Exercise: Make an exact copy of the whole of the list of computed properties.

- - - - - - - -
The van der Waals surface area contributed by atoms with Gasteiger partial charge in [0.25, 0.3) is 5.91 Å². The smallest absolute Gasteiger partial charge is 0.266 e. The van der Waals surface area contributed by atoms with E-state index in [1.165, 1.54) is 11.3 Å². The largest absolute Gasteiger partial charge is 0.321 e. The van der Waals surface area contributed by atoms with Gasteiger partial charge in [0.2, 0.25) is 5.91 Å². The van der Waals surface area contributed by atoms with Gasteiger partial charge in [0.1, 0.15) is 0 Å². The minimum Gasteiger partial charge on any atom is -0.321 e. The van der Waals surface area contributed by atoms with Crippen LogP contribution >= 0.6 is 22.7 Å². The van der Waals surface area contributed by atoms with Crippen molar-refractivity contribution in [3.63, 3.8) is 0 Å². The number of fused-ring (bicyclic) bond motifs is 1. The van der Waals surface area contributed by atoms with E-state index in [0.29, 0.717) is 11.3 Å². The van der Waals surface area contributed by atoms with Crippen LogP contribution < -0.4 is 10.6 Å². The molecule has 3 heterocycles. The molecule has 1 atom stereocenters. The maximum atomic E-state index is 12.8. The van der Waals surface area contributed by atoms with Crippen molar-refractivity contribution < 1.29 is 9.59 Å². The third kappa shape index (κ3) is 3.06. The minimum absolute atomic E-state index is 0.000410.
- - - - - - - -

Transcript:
The van der Waals surface area contributed by atoms with Gasteiger partial charge in [0.25, 0.3) is 5.91 Å². The smallest absolute Gasteiger partial charge is 0.266 e. The van der Waals surface area contributed by atoms with E-state index in [1.165, 1.54) is 11.3 Å². The largest absolute Gasteiger partial charge is 0.321 e. The van der Waals surface area contributed by atoms with Gasteiger partial charge in [0.2, 0.25) is 5.91 Å². The van der Waals surface area contributed by atoms with Gasteiger partial charge in [0.1, 0.15) is 0 Å². The minimum Gasteiger partial charge on any atom is -0.321 e. The van der Waals surface area contributed by atoms with Crippen LogP contribution >= 0.6 is 22.7 Å². The van der Waals surface area contributed by atoms with Crippen molar-refractivity contribution in [3.63, 3.8) is 0 Å². The number of fused-ring (bicyclic) bond motifs is 1. The van der Waals surface area contributed by atoms with E-state index in [0.29, 0.717) is 11.3 Å². The van der Waals surface area contributed by atoms with Crippen LogP contribution < -0.4 is 10.6 Å². The molecule has 3 heterocycles. The molecule has 1 atom stereocenters. The maximum atomic E-state index is 12.8. The van der Waals surface area contributed by atoms with Crippen molar-refractivity contribution < 1.29 is 9.59 Å². The third kappa shape index (κ3) is 3.06. The minimum absolute atomic E-state index is 0.000410.